About European tech media business.

As I have built and sold a media company in a different life, media industry is a subject close and dear to my heart. I find it fascinating to follow how the companies, small and big, new and old, are still struggling to adapt and figure out a sustainable business way.

In the European tech media - the English speaking one - we’re seeing a transitional phase from ad-based, optimized-for-traffic media rooms to a leaner, based on a subscription model, thinking. Add into the mix the multi-language and 27-country fragmentation of the market and you have a difficult business problem to solve and market to conquer.

On one end, there are providers such as EU-Startups and Tech.eu, mainly acting as aggregators of press releases given away for free as *media* and making money from either selling reports or events. Tech.eu also has a soft sub model, charging for a more complete aggregation sent by email, I would be surprised if it has more than a few thousand subscribers though.

On a higher end, there is sifted.eu, subsidized by FT, aiming to create quality content which it still gives away for free. Still waiting to see where it is going, as there is no free lunch and quite curious whether reaching breakeven will justify keeping up the pace of writing great content.

But this positioning buys them a good brand building process in the market, helpful when and if they will start monetizing the content. Still think they are searching for their North Pole, but it is an exploratory process, there is no recipe on how to do it right, just gut feeling and experiments, and in Europe a rather singular model on this vertical.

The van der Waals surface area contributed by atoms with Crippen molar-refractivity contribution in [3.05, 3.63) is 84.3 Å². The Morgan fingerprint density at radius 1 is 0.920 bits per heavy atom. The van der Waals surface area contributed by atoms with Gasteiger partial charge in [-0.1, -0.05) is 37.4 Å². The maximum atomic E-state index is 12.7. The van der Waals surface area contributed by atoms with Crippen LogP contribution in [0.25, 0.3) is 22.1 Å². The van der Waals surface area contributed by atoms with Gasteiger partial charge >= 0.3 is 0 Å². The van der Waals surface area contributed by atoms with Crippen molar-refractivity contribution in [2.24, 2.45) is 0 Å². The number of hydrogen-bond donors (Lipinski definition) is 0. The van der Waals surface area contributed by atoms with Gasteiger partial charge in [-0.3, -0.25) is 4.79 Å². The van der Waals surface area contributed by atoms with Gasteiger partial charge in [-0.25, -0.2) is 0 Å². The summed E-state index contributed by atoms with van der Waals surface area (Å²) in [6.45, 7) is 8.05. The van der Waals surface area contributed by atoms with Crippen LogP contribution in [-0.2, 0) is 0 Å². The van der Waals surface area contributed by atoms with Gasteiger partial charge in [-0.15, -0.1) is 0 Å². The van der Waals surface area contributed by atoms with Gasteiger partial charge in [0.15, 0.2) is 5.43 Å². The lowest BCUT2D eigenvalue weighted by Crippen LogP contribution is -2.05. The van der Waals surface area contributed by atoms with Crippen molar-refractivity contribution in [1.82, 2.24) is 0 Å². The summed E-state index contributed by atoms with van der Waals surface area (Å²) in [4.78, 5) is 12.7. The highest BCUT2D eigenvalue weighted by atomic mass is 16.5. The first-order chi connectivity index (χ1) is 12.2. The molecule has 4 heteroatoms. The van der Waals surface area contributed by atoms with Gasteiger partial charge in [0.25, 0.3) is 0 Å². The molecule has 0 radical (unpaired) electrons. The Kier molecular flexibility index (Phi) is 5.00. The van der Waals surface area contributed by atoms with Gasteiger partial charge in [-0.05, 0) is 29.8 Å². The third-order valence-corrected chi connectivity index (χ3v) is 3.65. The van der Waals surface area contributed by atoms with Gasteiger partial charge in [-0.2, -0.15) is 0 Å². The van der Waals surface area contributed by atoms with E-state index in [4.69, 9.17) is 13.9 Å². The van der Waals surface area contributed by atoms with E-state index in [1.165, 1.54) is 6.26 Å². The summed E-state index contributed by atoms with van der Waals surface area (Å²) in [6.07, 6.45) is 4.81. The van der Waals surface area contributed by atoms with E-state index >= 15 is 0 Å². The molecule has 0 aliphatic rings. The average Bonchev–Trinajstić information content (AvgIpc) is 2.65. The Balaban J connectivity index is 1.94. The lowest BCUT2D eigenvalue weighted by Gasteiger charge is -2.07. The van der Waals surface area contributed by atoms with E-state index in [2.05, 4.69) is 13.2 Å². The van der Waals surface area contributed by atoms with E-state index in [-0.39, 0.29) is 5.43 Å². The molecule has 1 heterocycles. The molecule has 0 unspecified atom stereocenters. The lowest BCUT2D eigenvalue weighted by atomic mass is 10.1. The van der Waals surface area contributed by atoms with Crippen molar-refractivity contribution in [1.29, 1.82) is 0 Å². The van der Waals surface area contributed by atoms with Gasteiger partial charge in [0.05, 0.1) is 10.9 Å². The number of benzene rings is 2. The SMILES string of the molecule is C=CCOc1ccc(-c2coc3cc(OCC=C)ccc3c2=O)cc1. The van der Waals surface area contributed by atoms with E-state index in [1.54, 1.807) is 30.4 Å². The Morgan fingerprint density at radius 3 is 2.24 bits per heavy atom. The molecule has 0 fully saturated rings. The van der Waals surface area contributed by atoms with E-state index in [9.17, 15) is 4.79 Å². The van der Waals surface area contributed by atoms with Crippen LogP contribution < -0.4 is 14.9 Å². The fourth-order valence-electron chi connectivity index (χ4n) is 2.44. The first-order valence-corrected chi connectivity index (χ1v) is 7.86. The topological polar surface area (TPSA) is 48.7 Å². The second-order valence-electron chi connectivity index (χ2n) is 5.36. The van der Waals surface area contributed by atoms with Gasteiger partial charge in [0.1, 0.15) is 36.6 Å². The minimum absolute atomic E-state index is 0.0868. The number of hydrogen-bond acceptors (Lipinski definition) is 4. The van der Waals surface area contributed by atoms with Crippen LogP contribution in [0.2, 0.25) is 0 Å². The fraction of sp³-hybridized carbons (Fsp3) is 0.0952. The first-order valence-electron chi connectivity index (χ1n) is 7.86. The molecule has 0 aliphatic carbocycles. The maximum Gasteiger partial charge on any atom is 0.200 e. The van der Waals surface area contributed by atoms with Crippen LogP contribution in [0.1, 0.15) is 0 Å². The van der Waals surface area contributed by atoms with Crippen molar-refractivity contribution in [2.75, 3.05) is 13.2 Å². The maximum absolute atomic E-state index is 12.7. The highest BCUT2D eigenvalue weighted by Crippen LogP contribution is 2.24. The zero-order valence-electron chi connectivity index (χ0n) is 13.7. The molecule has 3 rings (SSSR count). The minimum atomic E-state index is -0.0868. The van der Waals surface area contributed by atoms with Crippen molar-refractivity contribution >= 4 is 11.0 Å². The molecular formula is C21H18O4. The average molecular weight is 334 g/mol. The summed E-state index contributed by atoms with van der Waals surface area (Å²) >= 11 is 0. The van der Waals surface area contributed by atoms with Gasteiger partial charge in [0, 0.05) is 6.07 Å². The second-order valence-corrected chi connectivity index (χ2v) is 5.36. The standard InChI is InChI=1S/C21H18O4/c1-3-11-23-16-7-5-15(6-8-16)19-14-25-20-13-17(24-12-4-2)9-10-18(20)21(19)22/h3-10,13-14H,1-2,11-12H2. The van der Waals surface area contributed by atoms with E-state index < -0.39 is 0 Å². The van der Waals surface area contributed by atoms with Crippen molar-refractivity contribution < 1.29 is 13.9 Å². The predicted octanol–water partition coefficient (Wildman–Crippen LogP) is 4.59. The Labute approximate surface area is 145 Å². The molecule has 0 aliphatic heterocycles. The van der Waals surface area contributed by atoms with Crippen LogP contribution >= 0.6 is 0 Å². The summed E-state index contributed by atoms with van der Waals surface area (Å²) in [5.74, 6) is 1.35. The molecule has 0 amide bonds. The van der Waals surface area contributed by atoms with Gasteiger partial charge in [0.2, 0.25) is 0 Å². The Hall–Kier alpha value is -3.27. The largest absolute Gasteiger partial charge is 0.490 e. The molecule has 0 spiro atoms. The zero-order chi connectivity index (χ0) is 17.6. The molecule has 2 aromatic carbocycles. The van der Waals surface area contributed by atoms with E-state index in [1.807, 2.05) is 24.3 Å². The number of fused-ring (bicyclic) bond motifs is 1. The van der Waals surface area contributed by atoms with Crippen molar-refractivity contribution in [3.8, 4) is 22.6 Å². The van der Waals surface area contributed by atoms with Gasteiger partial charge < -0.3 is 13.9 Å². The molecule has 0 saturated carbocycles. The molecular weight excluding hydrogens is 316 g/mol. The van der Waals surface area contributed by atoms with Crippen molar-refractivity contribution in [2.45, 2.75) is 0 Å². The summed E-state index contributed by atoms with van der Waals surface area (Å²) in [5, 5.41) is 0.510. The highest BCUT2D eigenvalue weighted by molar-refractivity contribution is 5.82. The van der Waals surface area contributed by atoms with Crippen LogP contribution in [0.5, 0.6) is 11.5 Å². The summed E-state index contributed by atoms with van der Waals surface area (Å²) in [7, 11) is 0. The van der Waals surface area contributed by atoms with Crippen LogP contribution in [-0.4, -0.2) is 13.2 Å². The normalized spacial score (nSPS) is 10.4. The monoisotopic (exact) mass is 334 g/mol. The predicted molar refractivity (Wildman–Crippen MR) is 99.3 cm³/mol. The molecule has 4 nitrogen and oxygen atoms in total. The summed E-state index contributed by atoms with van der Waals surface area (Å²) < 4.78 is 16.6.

Notably, FT also acquired TNW last year, which owns one of the better tech events from Europe. There are obvious synergies and a bigger picture in place (FT’s mother company has a similar strategy in Asia) but also rather disparate expensive efforts at a cost of focus - probably it makes sense to cross sell and bundle in one or more packages, together with FT’s proposition. We will see rather soon, creating great content is expensive and not really sustainable if you just want to live off of selling it.

There’s also Techcrunch, which has a good brand name backed by veteran journalists, and more oriented towards scoops and better-documented articles - still, difficult to assess how profitable the European operation is, market estimates indicate that overall TC makes north of $20 million a year.

However, TC looks more like a dinosaur living off of its inertia, good brand and lack of real competition in Europe. And have you checked their website and mobile app? Simply terrible, come on, it is already 2020.

And in the middle there are a lot of small outlets, either small, English-written brands or in a local language-written, bigger fish in a small one-country pond, usually owned by the larger media groups.

Quite sure this is an incomplete picture but fact is that as the European investment ecosystem becomes more mature, competitive and border-less, there is a need of good sources of coverage and insights.

The question is how much is the market willing to pay for it. EU Startups’ valuation can be an indicator. A back-on-the-envelope calculation starting from Sifted’s payroll can also point to how much is FT is investing.

It is obvious though (to me at least) that in the years to come, media will not be won by the outlets with the highest traffic or social media following but by the ones with the better brands and smarter product strategy.

Conventional media thinking from the past 10-15 years, ever since media business discovered the internet, is long outdated, probably the best example of a good media biz done for the 21st century is Skift.

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